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The Birth of Plenty: How the Prosperity of the Modern World was Created Hardcover – Mar 23 2004

3.7 out of 5 stars 14 customer reviews

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Product details

  • Hardcover: 420 pages
  • Publisher: McGraw-Hill; 1 edition (March 23 2004)
  • Language: English
  • ISBN-10: 0071421920
  • ISBN-13: 978-0071421928
  • Product Dimensions: 16.5 x 3.2 x 23.6 cm
  • Shipping Weight: 454 g
  • Average Customer Review: 3.7 out of 5 stars 14 customer reviews
  • Amazon Bestsellers Rank: #552,151 in Books (See Top 100 in Books)
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Product description

From Publishers Weekly

Rather than dry academic analysis, Bernstein, in his second book (after Four Pillars of Investing), has created a vital, living text-a cogent, timely journey through the economic history of the modern world. He identifies institutions ("the framework within which human beings think, interact and carry on business") as the engines of prosperity. Boiled down to four (property rights, the scientific method, capital markets and communications), these institutions come from ideas and practices that bubbled forth over the course of hundreds of years. Bernstein is clear in explaining that the civilizations that develop and implement these systems thrive, and that those that do not, perish. The Spanish empire, for example, had most of these but lacked effective capital markets. When the gold from the New World dried up, the empire essentially went broke. By 1840 the British had all of these institutions in place, economic growth exploded and the lot of the common man was immensely improved. Today, the U.S. faces the challenge of sustaining prosperity in the face of rapid technological change. Though fairly Eurocentric in focus, Bernstein's narrative tracks the development of these essential ingredients to prosperity over a global landscape-the great dynasties of China get plenty of attention here, as do the Japanese. Solid writing and poignant assessments of the economic players throughout time give texture and flavor to Bernstein's argument: he describes the medieval relationship between the various European kingdoms and the Vatican as "a holy shakedown racket." Packed with information and ideas, Bernstein's book is an authoritative economic history, accessible and thoroughly entertaining.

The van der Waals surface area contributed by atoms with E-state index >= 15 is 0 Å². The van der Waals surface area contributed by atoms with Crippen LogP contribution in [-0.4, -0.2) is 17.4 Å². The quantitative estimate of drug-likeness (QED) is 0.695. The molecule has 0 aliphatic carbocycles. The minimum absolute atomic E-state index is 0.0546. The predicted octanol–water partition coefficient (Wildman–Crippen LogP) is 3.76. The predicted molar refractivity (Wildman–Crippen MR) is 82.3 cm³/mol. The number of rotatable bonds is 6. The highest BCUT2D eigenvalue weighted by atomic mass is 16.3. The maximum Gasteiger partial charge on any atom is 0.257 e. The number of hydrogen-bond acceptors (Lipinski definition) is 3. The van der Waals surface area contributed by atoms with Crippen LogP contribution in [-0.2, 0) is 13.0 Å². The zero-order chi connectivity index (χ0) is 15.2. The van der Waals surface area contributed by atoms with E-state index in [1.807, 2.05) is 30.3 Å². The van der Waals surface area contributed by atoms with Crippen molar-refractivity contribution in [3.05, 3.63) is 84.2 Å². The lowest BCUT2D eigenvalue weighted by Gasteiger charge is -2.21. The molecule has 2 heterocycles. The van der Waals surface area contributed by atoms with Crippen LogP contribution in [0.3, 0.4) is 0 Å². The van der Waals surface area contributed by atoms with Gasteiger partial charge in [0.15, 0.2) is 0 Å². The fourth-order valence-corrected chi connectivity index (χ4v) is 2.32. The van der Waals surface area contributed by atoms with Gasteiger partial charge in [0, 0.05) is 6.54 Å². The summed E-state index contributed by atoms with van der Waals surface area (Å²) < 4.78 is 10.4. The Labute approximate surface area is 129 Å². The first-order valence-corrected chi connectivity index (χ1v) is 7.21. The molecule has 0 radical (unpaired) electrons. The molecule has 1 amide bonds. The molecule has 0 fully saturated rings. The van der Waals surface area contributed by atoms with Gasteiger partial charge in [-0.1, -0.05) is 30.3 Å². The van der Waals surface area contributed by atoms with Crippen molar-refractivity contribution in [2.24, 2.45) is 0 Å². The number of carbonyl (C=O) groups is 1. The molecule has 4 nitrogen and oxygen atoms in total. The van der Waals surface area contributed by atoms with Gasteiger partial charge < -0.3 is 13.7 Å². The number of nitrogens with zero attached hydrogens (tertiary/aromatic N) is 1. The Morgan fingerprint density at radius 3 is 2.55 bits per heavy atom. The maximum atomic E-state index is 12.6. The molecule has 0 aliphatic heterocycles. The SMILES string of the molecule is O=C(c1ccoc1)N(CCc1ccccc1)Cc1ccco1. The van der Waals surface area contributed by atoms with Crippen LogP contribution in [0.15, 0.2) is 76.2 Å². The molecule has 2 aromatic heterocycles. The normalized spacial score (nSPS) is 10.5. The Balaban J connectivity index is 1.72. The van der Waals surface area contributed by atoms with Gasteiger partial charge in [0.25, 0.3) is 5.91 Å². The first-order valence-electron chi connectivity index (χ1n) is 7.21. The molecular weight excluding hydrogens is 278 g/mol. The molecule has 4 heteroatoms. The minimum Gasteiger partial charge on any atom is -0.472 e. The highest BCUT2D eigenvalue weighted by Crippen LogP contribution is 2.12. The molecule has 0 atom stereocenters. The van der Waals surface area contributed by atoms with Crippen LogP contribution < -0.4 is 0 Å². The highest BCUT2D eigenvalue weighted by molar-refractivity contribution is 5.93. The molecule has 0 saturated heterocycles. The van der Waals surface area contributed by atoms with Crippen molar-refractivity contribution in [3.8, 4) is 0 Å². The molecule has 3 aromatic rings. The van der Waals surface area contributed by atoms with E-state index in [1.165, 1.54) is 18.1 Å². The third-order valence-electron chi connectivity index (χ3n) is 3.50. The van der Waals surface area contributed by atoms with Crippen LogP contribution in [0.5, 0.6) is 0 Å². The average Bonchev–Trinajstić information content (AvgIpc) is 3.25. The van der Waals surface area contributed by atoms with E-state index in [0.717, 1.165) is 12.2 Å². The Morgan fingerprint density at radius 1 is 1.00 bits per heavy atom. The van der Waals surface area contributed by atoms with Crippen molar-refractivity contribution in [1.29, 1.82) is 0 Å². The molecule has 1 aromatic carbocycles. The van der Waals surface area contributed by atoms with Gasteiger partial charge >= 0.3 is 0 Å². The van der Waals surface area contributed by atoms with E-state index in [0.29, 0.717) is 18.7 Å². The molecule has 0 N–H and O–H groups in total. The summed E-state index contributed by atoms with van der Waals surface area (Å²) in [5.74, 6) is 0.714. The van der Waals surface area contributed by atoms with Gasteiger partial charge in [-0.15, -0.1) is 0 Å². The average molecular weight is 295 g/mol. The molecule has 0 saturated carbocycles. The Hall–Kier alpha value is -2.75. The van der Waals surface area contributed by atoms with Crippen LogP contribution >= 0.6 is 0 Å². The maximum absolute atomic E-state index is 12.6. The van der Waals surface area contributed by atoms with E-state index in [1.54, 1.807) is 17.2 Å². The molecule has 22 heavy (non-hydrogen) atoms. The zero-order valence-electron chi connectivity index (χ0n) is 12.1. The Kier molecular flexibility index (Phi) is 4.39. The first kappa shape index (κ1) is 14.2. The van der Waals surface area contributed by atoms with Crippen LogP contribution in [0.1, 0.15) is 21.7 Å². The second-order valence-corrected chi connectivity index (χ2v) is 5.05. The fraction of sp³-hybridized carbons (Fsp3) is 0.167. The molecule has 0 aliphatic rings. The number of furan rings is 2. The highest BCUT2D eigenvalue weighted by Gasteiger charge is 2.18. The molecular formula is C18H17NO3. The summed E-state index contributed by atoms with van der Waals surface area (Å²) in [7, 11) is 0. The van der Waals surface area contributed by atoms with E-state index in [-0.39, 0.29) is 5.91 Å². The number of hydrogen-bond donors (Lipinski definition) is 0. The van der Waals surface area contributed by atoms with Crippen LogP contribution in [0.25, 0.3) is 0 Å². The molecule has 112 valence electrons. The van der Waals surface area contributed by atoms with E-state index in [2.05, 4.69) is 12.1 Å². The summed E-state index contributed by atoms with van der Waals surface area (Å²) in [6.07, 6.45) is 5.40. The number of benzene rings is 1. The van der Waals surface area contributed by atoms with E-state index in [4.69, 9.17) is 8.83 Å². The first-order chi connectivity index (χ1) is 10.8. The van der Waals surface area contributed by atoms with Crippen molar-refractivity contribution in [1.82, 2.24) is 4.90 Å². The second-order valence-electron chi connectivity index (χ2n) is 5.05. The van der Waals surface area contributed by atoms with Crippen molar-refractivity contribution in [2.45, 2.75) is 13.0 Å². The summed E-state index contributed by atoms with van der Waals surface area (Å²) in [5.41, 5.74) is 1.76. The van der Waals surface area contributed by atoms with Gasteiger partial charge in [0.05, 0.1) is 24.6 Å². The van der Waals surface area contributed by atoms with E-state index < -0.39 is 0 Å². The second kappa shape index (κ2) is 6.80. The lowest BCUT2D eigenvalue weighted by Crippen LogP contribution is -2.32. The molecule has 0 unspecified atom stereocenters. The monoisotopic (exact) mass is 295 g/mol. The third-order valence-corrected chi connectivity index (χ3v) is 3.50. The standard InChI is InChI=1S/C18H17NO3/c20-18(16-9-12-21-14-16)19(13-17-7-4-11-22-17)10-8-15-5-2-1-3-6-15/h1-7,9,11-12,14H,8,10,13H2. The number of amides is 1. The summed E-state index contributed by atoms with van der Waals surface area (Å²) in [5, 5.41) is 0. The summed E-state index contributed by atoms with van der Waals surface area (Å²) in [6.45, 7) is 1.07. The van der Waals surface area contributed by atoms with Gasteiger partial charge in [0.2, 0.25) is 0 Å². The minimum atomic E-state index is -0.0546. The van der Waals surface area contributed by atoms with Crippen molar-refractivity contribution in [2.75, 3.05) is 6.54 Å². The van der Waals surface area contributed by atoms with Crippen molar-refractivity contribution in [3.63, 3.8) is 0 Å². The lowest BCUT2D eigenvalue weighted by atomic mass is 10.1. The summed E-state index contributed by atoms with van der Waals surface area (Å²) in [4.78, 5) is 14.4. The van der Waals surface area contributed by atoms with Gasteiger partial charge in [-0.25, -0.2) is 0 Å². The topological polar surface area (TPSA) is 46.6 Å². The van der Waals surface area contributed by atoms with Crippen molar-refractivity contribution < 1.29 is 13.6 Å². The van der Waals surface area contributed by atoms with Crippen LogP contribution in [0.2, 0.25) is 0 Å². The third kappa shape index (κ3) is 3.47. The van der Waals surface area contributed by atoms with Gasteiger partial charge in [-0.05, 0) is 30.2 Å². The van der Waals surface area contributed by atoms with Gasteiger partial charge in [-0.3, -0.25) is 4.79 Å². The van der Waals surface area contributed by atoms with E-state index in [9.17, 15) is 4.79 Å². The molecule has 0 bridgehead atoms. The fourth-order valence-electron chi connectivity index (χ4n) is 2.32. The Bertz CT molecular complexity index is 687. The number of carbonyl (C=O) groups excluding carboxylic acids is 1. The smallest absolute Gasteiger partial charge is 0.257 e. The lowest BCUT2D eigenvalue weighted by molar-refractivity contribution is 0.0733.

Copyright © Reed Business Information, a division of Reed Elsevier Inc. All rights reserved.

From Booklist

With the advent of computers, we tend to think that technology is changing at a more rapid pace than ever. Bernstein, a noted financial expert, reminds us that the invention of the locomotive and the telegraph prior to 1850 had a much greater impact on the lives and well-being of the people of that era. According to his analysis, there was little change in the world's standard of living from the dawn of recorded history all the way to 1820, with technological progress moving in reverse as often as forward. In a very solid review of economic history, Bernstein examines the four factors that fell into place to create a formula for human progress: property rights, scientific rationalism, capital markets, and transportation and communication. From the rise of common law to the invention of the steam engine, from the creation of currencies to shipbuilding, this is an in-depth history of the rise of prosperity. It is topical, as well, examining the impact of economic progress on "happiness," trends in income inequality, and the opposing views of the Christian and Muslim mindsets. David Siegfried
Copyright © American Library Association. All rights reserved

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July 14, 2004
Format: Hardcover
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July 14, 2004
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May 31, 2004
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April 8, 2004
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